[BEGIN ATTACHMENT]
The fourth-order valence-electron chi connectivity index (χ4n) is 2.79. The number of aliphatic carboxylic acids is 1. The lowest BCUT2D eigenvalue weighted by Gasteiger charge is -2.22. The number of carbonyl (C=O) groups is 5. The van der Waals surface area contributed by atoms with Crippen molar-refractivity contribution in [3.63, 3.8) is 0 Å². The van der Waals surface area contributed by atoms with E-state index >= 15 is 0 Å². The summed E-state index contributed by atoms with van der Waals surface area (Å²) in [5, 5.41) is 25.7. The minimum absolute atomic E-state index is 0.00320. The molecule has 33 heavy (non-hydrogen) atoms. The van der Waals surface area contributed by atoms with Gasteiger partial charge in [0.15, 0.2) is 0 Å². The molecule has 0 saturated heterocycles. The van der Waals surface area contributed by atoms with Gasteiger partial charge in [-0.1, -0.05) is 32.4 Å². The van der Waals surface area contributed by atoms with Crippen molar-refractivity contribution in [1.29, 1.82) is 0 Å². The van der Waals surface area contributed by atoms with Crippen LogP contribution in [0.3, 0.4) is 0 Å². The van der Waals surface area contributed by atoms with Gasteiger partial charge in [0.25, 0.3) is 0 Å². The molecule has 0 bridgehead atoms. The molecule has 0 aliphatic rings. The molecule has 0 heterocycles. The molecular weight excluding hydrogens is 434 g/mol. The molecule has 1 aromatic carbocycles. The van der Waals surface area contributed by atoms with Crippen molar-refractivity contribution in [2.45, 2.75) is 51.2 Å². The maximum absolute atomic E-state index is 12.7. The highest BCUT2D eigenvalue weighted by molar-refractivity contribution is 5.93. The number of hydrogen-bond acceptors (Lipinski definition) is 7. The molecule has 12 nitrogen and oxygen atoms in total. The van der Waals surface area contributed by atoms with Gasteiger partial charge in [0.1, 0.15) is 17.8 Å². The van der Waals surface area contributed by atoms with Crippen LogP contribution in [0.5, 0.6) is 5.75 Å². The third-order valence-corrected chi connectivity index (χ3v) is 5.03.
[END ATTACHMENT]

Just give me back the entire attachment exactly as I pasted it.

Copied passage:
The fourth-order valence-electron chi connectivity index (χ4n) is 2.79. The number of aliphatic carboxylic acids is 1. The lowest BCUT2D eigenvalue weighted by Gasteiger charge is -2.22. The number of carbonyl (C=O) groups is 5. The van der Waals surface area contributed by atoms with Crippen molar-refractivity contribution in [3.63, 3.8) is 0 Å². The van der Waals surface area contributed by atoms with E-state index >= 15 is 0 Å². The summed E-state index contributed by atoms with van der Waals surface area (Å²) in [5, 5.41) is 25.7. The minimum absolute atomic E-state index is 0.00320. The molecule has 33 heavy (non-hydrogen) atoms. The van der Waals surface area contributed by atoms with Gasteiger partial charge in [0.15, 0.2) is 0 Å². The molecule has 0 saturated heterocycles. The van der Waals surface area contributed by atoms with Gasteiger partial charge in [-0.1, -0.05) is 32.4 Å². The van der Waals surface area contributed by atoms with Crippen molar-refractivity contribution in [1.29, 1.82) is 0 Å². The van der Waals surface area contributed by atoms with Crippen LogP contribution in [0.3, 0.4) is 0 Å². The van der Waals surface area contributed by atoms with Gasteiger partial charge in [0.25, 0.3) is 0 Å². The molecule has 0 bridgehead atoms. The molecule has 0 aliphatic rings. The molecule has 0 heterocycles. The molecular weight excluding hydrogens is 434 g/mol. The molecule has 1 aromatic carbocycles. The van der Waals surface area contributed by atoms with Crippen molar-refractivity contribution in [2.45, 2.75) is 51.2 Å². The maximum absolute atomic E-state index is 12.7. The highest BCUT2D eigenvalue weighted by molar-refractivity contribution is 5.93. The number of hydrogen-bond acceptors (Lipinski definition) is 7. The molecule has 12 nitrogen and oxygen atoms in total. The van der Waals surface area contributed by atoms with Gasteiger partial charge in [0.1, 0.15) is 17.8 Å². The van der Waals surface area contributed by atoms with Crippen LogP contribution in [0.5, 0.6) is 5.75 Å². The third-order valence-corrected chi connectivity index (χ3v) is 5.03.